There are some good books on programming. There are also many bad. Here are some of the former. I leave the pleasure of finding copies, on-line or elsewhere, as an excercise to the potential reader.
George Pólya. (1945). How to Solve it. Princeton University Press.
William Strunk Jr and E. B. White. (1959). The Elements of Style. Macmillan.
Robert M. Pirsig. (1974). Zen and the Art of Motorycle Maintenance. William Morrow and Company.
Leo Brodie. (1984). Thinking Forth. Creative Commons.
Brian W. Kernighan, Dennis M. Ritchie. (1978, 1988). The C Programming Language. Prentice Hall.
Jon Bentley. (2000). Programming Pearls. 2nd Edition. Addison. Wesley.
Jon Bentley. (1988). More Programming Pearls: Confessions of a Coder. 1st edition. Addison-Wesley.
Donald A. Norman. (1988). The Design of Everyday Things. Doubleday.
Peter van der Linden. (1994). Expert C Programming: Deep C Secrets. Prentice Hall.
John R. Levine. (2000). Linkers & Loaders. Morgan Kaufmann.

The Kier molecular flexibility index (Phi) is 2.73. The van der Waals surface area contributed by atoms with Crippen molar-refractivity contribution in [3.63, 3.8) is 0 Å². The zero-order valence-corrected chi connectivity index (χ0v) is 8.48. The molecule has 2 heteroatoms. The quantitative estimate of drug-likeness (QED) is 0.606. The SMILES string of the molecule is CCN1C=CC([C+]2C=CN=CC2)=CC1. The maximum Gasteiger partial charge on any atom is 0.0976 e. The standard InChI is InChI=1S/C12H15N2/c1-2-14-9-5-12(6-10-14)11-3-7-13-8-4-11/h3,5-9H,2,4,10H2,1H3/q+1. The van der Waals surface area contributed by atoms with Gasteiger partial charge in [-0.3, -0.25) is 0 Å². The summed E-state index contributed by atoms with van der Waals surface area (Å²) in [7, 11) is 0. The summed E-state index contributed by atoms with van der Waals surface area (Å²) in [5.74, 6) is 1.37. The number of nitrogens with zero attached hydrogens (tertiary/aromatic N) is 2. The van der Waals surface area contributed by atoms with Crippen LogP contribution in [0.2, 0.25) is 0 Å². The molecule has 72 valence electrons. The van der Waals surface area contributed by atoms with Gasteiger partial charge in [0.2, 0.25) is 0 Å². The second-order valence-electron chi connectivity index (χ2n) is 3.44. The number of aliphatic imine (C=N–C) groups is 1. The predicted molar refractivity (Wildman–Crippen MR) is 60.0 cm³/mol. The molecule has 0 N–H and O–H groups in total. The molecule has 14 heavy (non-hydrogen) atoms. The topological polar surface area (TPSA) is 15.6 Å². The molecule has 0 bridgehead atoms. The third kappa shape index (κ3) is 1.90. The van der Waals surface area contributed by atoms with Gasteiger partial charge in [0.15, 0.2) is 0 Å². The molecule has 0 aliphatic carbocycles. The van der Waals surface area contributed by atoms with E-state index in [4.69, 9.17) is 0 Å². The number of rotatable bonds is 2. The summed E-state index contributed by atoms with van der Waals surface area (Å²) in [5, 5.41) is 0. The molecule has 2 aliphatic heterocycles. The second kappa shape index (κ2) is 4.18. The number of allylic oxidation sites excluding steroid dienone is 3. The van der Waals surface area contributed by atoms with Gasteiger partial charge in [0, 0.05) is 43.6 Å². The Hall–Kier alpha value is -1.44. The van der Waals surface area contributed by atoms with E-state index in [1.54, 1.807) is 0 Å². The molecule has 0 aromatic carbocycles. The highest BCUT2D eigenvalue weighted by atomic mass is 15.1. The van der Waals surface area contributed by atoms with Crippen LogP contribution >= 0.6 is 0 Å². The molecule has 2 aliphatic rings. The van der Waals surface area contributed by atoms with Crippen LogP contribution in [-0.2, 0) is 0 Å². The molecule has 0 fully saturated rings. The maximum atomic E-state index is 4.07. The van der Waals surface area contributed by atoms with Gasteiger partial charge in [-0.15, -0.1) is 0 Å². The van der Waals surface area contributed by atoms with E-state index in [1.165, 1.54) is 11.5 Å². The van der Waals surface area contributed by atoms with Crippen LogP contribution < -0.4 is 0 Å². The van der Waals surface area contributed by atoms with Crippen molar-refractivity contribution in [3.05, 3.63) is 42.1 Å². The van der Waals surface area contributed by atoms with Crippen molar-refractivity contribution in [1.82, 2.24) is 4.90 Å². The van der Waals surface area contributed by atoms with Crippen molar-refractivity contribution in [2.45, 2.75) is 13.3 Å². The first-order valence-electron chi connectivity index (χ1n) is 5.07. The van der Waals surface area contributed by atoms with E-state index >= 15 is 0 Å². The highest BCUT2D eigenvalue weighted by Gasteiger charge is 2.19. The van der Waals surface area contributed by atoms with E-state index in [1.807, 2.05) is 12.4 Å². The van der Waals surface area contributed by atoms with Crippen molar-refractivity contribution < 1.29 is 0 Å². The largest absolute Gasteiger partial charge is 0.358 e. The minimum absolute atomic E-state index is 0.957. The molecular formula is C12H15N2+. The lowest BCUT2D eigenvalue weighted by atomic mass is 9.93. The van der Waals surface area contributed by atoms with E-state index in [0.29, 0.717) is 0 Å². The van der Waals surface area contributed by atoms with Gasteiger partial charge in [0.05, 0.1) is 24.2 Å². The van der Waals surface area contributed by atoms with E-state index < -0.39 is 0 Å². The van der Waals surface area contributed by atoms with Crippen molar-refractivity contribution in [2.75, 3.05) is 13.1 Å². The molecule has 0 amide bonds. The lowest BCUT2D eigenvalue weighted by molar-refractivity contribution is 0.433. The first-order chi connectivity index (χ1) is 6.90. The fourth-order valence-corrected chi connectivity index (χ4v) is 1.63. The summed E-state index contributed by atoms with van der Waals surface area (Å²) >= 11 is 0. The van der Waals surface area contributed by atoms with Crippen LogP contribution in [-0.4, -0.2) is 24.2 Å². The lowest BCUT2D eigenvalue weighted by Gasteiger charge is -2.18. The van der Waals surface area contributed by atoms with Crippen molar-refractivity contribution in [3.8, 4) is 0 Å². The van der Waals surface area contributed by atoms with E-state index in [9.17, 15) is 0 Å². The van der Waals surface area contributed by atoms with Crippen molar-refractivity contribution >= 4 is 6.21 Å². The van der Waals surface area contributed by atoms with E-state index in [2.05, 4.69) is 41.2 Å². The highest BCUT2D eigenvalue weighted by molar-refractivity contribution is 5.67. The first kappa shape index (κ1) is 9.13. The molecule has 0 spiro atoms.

Frederick P. Brooks Jr. (1995). The Mythical Man-Month: Essays on Software Engineering. 2nd edition. Addison-Wesley.
Harald Abelson, Gerald Jay Sussman, Julie Sussman. (1996). Structure and Interpretation of Computer Programs. 2nd edition. MIT Press.
Bruce I. Blum. (1996). Beyond Programming: To a New Era of Design. Oxford University Press.
Dirk van Dalen. (1997). Logic and Structure. 3rd edition. Springer.
Brian W. Kernighan, Rob Pike. (1999). The Practice of Programming. 1st edition. Addison-Wesley.
Chris Okasaki. (1999). Purely Functional Data Structures. Cambridge University Press.
Andrew Hunt, David Thomas. (1999). The Pragmatic Programmer: From Journeyman to Master. 1st edition. Addison-Wesley.
Paul Graham. (2002). Revenge of the Nerds. www.paulgraham.com.
Henry S. Warren, Jr. (2013). Hacker’s Delight. 2nd edition. Addison-Wesley.
Jon Bentley. (2000). Programming Pearls. 2nd Edition. Addison-Wesley.
Alfred V. Aho, John E. Hopcroft, and Jeffrey D. Ullman. (1983). Data Structures and Algorithms. Addison-Wesley.
Neal Stephenson. (1999). In the Beginning… was the Command Line. Perennial.